By RENEE WEBB
For a Mater Dei School student, a new four-legged friend is not only life-changing but potentially life-saving.
Navi, a 15-month yellow Labrador Retriever from the Diabetic Alert Dogs of America out of Las Vegas, arrived at her new home in Sioux City last March.
“We knew it was going to be amazing from the moment she walked in the door and we first saw her,” said John Paul O’Connor, an eighth-grader at Mater Dei. “When she first came, my blood sugar was really high. She walked right through the door and we were all saying hi when she alerted me at our first face-to-face.”
Navi is trained to alert John Paul of his blood sugar highs and lows. The most common way she alerts John Paul is by putting her paw on him. If John Paul is sleeping, Navi will nuzzle him or even jump on the bed to try to wake him up. When the dog can’t wake him or get his attention, Navi is trained to go to the “pack leader” such as parent or teacher.
“She can smell my highs and lows through my saliva,” explained John Paul, who takes his service dog to school and nearly everywhere. “When my blood sugar gets out of range, you can tell she gets scared and is worried about me. She won’t fully relax until I am back in range.”
As a trained service dog, Navi is allowed the same rights as other trained service dogs such as seeing eye dogs according to the American Disabilities Act. In addition to going to school, she accompanies John Paul to restaurants, stores and even Mass.
John Paul pointed out Navi’s original name was Tinkerbell. He didn’t like that name but liked the idea of the name being a fairy. He chose Navi because that is the fairy in the videogame Legend of Zelda. In that game, the fairy gives the alert “hey listen” louder and louder when the treasure is near.
Navi has found a home not only at the O’Connors but in the hallways and classrooms of Mater Dei.
Principal Mary Fischer pointed out that initially having the dog at Mater Dei was a big novelty, but they prepared for the new addition by having informative assemblies at both the Nativity and Immaculate Conception school campuses.
“We told the students Navi has a job to do and when she is doing her job, no one is supposed to touch her, look at her or pet her,” noted the principal, who said the trainer spoke at the assemblies. “The students are so interested and love animals to begin with, but when they see an animal doing a particular job and see such positive results – it is a learning experience for both students and teachers.”
While Fischer was uncertain how parents would react to having the dog in school, she said they have received overwhelming positive support. One Mater Dei parent has even opted to be put on a waiting list for a diabetic alert dog. The trainer said there are six dogs in the Sioux City area at this time.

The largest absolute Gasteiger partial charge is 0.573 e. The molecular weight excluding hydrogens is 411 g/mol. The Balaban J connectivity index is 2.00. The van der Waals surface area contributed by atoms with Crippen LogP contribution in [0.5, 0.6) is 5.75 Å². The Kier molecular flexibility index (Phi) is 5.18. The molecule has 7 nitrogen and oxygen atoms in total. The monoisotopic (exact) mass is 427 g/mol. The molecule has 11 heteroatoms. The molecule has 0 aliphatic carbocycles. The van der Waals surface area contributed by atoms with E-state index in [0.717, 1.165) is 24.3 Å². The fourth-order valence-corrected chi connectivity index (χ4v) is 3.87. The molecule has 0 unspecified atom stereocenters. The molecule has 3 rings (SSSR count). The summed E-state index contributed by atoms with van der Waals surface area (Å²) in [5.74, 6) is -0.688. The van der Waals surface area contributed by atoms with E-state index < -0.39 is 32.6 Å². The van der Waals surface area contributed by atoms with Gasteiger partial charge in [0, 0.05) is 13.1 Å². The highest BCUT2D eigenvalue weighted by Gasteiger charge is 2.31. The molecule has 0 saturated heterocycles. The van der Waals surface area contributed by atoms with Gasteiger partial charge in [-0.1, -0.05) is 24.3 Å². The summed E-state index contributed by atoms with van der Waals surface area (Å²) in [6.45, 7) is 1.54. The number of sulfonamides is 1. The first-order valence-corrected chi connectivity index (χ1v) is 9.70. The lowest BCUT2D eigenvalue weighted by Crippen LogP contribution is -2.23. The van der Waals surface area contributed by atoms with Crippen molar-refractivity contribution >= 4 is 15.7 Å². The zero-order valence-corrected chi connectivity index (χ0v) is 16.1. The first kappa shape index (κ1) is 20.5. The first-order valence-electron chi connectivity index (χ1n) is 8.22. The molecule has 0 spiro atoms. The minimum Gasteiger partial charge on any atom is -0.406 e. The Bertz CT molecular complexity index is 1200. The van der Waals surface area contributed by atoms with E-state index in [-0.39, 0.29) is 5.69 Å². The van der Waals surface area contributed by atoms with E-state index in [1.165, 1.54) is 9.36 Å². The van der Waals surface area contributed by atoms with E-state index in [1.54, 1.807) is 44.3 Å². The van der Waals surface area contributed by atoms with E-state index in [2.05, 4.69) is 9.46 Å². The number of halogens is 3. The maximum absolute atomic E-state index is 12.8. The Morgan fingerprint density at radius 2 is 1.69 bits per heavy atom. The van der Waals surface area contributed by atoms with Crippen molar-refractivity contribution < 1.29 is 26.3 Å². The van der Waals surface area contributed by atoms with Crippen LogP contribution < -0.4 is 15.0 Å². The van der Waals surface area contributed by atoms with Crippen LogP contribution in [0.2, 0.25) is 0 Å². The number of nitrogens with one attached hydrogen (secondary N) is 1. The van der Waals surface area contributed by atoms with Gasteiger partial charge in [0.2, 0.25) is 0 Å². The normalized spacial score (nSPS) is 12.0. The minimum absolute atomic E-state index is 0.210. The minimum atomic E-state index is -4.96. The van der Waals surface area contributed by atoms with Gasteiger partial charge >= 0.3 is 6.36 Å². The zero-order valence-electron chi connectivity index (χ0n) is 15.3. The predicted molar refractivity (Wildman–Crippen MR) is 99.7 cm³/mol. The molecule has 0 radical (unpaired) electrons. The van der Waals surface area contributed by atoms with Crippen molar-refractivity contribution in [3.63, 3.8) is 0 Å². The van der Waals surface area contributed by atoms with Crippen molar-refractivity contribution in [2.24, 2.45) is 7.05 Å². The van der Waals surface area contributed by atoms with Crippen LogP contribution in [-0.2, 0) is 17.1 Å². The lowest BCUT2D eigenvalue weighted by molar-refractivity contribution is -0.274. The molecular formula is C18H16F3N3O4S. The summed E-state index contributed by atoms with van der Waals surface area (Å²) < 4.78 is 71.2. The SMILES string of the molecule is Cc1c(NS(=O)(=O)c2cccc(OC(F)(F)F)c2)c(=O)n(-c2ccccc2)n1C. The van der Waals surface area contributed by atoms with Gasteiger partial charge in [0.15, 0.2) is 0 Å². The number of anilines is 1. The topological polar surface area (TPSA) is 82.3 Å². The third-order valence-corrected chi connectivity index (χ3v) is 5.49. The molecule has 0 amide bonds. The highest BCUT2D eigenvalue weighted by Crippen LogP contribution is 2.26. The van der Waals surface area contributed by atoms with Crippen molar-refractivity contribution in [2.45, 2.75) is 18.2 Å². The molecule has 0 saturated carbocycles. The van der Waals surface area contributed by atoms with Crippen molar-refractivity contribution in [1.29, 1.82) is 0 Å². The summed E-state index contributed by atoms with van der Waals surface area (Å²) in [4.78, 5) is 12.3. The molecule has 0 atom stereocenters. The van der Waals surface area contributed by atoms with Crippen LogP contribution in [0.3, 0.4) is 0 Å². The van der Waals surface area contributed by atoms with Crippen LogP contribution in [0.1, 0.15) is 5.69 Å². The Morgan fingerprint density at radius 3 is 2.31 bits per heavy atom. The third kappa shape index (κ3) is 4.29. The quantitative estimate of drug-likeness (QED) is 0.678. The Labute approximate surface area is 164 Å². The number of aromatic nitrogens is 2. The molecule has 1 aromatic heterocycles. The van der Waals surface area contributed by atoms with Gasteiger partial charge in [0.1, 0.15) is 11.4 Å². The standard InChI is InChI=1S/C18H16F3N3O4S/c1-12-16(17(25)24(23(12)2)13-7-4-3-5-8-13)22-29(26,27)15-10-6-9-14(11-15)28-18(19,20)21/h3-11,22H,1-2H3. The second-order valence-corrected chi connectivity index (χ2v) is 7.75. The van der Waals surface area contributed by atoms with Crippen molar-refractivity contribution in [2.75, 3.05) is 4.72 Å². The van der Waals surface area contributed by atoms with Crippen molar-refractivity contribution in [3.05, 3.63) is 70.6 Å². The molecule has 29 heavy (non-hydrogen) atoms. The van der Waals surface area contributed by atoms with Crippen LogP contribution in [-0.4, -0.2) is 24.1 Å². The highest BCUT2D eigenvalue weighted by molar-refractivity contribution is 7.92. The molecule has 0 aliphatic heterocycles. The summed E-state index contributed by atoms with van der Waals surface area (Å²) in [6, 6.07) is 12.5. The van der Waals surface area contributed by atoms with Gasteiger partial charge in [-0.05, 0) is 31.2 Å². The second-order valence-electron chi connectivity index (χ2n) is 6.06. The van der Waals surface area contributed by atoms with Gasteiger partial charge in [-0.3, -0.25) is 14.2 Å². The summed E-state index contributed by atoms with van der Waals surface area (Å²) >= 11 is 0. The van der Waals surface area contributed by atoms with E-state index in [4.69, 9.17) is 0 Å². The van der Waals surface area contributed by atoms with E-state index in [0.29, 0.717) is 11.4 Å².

To help the dog become acclimated with his routine at the school, when the trainer was in town they held an abbreviated class schedule so Navi could get used to walking from class to class with John Paul in a big group of people.
“Dogs in general like to know what is coming next,” said John Paul.
His mother, Melody O’Connor, explained prior to Navi’s arrival in Sioux City, the dog was trained in Las Vegas. When John Paul tested in specific blood sugar ranges, he had to saturate cotton balls with his saliva. These were sent to Las Vegas and were used to train the dog to identify the out-of-range blood sugar levels for John Paul.
Diagnosed with diabetes during the summer between fifth and sixth grade, Melody said it was one of John Paul’s doctors who suggested they might investigate the possibility of a diabetic alert dog.
While John Paul has a continuous glucose monitor, she pointed out they opted to get a dog for John Paul to add “another line of defense, a safety mechanism to make sure he doesn’t fall to dangerously low levels.” There were a few times in the past when her son would mute the monitor because it would beep during tests and then forget to turn volume back on.
With a bit of a sheepish grin, he said, “You can’t turn the dog off.” Navi is not only accurate but persistent if he doesn’t act. The dog usually alerts him several times each day.
There have also been times when the glucose monitor – which is tied to technology on the cell phone – errs due to phone updates.
“Most kids start having some sort of signs like feeling shaky to let them know they are getting too high or too low,” said Melody, who is the school librarian. “Unfortunately, John Paul never developed those warning signs. He doesn’t realize he is low until his is behind.”
Once Navi alerts John Paul, the dog doesn’t sit back and relax until he has taken some measure to rectify the high or low blood sugar. For highs, oftentimes some water will often do the trick or he may have to add some insulin to his port. For lows, he will snack or drink some juice. While continuous highs over long periods of time are not good, the O’Connors explained the lows pose the most danger. That’s why the addition of Navi is so valuable.
Navi does spend most of his time working, but he has at least an hour everyday to play. When the dog’s vest comes off, she knows she can play – which is nice for not only John Paul but for his two younger siblings.
When John Paul heads to Bishop Heelan High School next year, he plans to take Navi.